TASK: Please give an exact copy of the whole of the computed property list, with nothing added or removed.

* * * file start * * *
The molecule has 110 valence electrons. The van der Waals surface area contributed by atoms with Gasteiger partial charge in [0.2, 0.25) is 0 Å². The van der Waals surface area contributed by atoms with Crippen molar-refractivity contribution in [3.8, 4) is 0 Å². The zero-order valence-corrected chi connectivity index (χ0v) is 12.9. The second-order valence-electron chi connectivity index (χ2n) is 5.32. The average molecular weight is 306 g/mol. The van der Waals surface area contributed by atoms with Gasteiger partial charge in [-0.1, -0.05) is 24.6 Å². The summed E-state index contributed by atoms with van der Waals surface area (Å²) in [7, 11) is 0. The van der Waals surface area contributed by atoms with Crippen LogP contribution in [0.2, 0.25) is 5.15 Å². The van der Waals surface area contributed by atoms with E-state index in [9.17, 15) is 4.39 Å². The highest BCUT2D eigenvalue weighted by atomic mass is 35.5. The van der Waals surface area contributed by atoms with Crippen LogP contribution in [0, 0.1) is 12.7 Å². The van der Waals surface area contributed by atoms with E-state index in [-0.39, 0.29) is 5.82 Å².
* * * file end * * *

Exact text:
The molecule has 110 valence electrons. The van der Waals surface area contributed by atoms with Gasteiger partial charge in [0.2, 0.25) is 0 Å². The van der Waals surface area contributed by atoms with Crippen molar-refractivity contribution in [3.8, 4) is 0 Å². The zero-order valence-corrected chi connectivity index (χ0v) is 12.9. The second-order valence-electron chi connectivity index (χ2n) is 5.32. The average molecular weight is 306 g/mol. The van der Waals surface area contributed by atoms with Gasteiger partial charge in [-0.1, -0.05) is 24.6 Å². The summed E-state index contributed by atoms with van der Waals surface area (Å²) in [7, 11) is 0. The van der Waals surface area contributed by atoms with Crippen LogP contribution in [0.2, 0.25) is 5.15 Å². The van der Waals surface area contributed by atoms with E-state index in [9.17, 15) is 4.39 Å². The highest BCUT2D eigenvalue weighted by atomic mass is 35.5. The van der Waals surface area contributed by atoms with Crippen LogP contribution in [0, 0.1) is 12.7 Å². The van der Waals surface area contributed by atoms with E-state index in [-0.39, 0.29) is 5.82 Å².